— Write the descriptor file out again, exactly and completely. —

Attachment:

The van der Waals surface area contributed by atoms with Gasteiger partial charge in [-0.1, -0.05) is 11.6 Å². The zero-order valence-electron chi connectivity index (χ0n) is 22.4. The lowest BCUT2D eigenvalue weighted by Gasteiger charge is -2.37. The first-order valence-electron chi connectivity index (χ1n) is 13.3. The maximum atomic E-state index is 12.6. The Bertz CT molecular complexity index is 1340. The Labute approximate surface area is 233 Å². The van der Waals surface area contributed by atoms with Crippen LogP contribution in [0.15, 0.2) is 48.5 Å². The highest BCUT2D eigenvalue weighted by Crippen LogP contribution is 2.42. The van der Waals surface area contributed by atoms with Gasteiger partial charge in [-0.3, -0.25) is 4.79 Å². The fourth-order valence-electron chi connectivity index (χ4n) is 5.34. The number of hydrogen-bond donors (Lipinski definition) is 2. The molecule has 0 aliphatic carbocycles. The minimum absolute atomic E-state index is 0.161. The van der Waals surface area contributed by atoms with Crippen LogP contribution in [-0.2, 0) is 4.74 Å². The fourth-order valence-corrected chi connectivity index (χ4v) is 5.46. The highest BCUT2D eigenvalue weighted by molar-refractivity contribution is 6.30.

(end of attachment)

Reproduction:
The van der Waals surface area contributed by atoms with Gasteiger partial charge in [-0.1, -0.05) is 11.6 Å². The zero-order valence-electron chi connectivity index (χ0n) is 22.4. The lowest BCUT2D eigenvalue weighted by Gasteiger charge is -2.37. The first-order valence-electron chi connectivity index (χ1n) is 13.3. The maximum atomic E-state index is 12.6. The Bertz CT molecular complexity index is 1340. The Labute approximate surface area is 233 Å². The van der Waals surface area contributed by atoms with Crippen LogP contribution in [0.15, 0.2) is 48.5 Å². The highest BCUT2D eigenvalue weighted by Crippen LogP contribution is 2.42. The van der Waals surface area contributed by atoms with Gasteiger partial charge in [-0.3, -0.25) is 4.79 Å². The fourth-order valence-electron chi connectivity index (χ4n) is 5.34. The number of hydrogen-bond donors (Lipinski definition) is 2. The molecule has 0 aliphatic carbocycles. The minimum absolute atomic E-state index is 0.161. The van der Waals surface area contributed by atoms with Crippen LogP contribution in [-0.2, 0) is 4.74 Å². The fourth-order valence-corrected chi connectivity index (χ4v) is 5.46. The highest BCUT2D eigenvalue weighted by molar-refractivity contribution is 6.30.